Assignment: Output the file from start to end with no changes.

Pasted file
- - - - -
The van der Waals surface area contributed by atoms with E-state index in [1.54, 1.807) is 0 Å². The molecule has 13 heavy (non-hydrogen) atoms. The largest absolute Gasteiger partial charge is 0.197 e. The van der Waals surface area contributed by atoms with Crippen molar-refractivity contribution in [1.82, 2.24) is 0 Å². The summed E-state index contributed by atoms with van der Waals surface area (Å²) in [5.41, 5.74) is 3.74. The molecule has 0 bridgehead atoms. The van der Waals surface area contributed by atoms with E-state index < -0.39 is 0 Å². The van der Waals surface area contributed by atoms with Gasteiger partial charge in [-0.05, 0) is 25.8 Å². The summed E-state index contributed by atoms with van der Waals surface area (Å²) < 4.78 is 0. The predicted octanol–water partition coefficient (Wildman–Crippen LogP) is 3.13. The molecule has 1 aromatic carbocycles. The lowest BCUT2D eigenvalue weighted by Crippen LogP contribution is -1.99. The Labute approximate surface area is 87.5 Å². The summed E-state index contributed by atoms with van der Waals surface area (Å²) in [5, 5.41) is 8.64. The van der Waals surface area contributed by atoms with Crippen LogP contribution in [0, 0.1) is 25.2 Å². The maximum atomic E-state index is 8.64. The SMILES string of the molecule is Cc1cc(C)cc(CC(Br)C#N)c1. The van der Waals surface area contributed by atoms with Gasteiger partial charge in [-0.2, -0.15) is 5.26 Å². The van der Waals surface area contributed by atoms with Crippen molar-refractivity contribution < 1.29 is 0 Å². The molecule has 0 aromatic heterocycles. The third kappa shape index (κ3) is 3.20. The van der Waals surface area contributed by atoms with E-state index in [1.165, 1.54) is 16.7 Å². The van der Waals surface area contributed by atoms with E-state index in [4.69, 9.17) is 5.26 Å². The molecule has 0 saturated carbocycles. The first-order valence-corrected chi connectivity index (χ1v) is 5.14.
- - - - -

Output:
The van der Waals surface area contributed by atoms with E-state index in [1.54, 1.807) is 0 Å². The molecule has 13 heavy (non-hydrogen) atoms. The largest absolute Gasteiger partial charge is 0.197 e. The van der Waals surface area contributed by atoms with Crippen molar-refractivity contribution in [1.82, 2.24) is 0 Å². The summed E-state index contributed by atoms with van der Waals surface area (Å²) in [5.41, 5.74) is 3.74. The molecule has 0 bridgehead atoms. The van der Waals surface area contributed by atoms with E-state index < -0.39 is 0 Å². The van der Waals surface area contributed by atoms with Gasteiger partial charge in [-0.05, 0) is 25.8 Å². The summed E-state index contributed by atoms with van der Waals surface area (Å²) < 4.78 is 0. The predicted octanol–water partition coefficient (Wildman–Crippen LogP) is 3.13. The molecule has 1 aromatic carbocycles. The lowest BCUT2D eigenvalue weighted by Crippen LogP contribution is -1.99. The Labute approximate surface area is 87.5 Å². The summed E-state index contributed by atoms with van der Waals surface area (Å²) in [5, 5.41) is 8.64. The van der Waals surface area contributed by atoms with Crippen LogP contribution in [0, 0.1) is 25.2 Å². The maximum atomic E-state index is 8.64. The SMILES string of the molecule is Cc1cc(C)cc(CC(Br)C#N)c1. The van der Waals surface area contributed by atoms with Gasteiger partial charge in [-0.2, -0.15) is 5.26 Å². The van der Waals surface area contributed by atoms with Crippen molar-refractivity contribution < 1.29 is 0 Å². The molecule has 0 aromatic heterocycles. The third kappa shape index (κ3) is 3.20. The van der Waals surface area contributed by atoms with E-state index in [1.165, 1.54) is 16.7 Å². The van der Waals surface area contributed by atoms with E-state index in [4.69, 9.17) is 5.26 Å². The molecule has 0 saturated carbocycles. The first-order valence-corrected chi connectivity index (χ1v) is 5.14.